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India's Religious elect new chief

New CRI head urges renewed commitment to helping the poor

Fr. V. M. Thomas, the new CRI chief Fr. V. M. Thomas, the new CRI chief
  • C. M. Paul, Kolkata
  • India
  • November 1, 2012
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A Salesian priest was elected as the new president of  the Conference of Religious India (CRI) during its national assembly that ended yesterday.

Father V. M. Thomas took the opportunity as the new head of more than 125,000 Catholic Religious to urge them to recommit to the mission of serving the poor.

"Those who need the most today get the least, and those who need the least get the most, even from the Church," he said.

The 61-year-old priest was speaking at Kolkata airport yesterday, on his way back from the CRI meeting with about 550 delegates in Hyderabad.

Making a strong appeal to members for a commitment to the marginalized, the priest insisted that "we include the excluded and give our best to the least."

He also encouraged members to live "our life as our proclamation."

Quoting the New Testament parable of  "new wine in new wineskins," he called upon those who are "relishing the old wine" to wake up to the fast changing realities of today.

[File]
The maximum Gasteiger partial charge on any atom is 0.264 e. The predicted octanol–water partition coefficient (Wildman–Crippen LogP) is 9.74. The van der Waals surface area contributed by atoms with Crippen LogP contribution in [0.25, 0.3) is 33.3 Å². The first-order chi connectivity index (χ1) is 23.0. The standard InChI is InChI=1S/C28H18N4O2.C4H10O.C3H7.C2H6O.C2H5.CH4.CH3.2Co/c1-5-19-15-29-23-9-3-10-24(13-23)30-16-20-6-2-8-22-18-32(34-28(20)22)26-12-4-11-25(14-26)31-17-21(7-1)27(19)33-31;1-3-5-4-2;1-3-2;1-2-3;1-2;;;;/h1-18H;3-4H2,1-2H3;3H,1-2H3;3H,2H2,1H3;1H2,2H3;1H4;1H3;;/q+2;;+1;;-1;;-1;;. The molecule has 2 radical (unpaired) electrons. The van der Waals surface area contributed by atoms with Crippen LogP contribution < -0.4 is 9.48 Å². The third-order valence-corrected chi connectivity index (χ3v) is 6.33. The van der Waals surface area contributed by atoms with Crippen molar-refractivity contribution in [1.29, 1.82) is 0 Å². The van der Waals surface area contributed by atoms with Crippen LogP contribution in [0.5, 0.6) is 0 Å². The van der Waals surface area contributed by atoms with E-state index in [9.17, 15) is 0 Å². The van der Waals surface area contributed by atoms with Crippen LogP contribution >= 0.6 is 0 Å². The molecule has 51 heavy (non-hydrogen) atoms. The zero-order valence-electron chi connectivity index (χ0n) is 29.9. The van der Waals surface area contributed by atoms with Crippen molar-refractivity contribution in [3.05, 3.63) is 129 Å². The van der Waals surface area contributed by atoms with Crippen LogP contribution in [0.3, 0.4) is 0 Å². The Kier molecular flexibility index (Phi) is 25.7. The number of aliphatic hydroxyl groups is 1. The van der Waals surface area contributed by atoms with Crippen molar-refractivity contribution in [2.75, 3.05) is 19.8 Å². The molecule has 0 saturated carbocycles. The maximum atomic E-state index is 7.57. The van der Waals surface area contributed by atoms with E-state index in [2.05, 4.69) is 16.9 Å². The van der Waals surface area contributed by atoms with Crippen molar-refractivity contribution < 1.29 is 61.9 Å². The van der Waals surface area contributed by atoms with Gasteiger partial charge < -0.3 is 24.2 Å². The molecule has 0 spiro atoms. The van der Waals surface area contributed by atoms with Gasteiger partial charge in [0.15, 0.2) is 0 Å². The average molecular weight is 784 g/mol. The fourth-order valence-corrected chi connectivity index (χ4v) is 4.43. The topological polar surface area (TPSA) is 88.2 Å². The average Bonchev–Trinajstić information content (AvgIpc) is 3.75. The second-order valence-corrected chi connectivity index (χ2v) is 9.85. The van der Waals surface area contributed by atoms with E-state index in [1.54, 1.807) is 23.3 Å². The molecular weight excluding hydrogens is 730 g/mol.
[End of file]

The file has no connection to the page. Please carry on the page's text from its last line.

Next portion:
Fr. Thomas, a human resource development consultant, has been training people for the Indian Administrative Service for years. He  is known as a passionate youth worker and ardent educationalist.

"Quality education and opportunities for the poor in education and job-oriented skills training with competence and commitment... is the mission of the Religious today," he said.

Born in the southern state of Kerala in 1951, he has lived in northeastern India, mostly in Assam, since 1962. He now resides in Guwahati province.

He graduated from Harvard with a degree in education and has been on the Faculty of the Lal Bahadur Shastri National Academy of Administration at Mussoorie for the past 18 years.

As new head of the CRI, he is responsible for a total of 334 religious congregations and 822 major superiors, representing India's Catholic Religious brothers, priests and nuns.

Most of the schools, hospitals, social service centers and other institutions of the Catholic Church are managed by this group.

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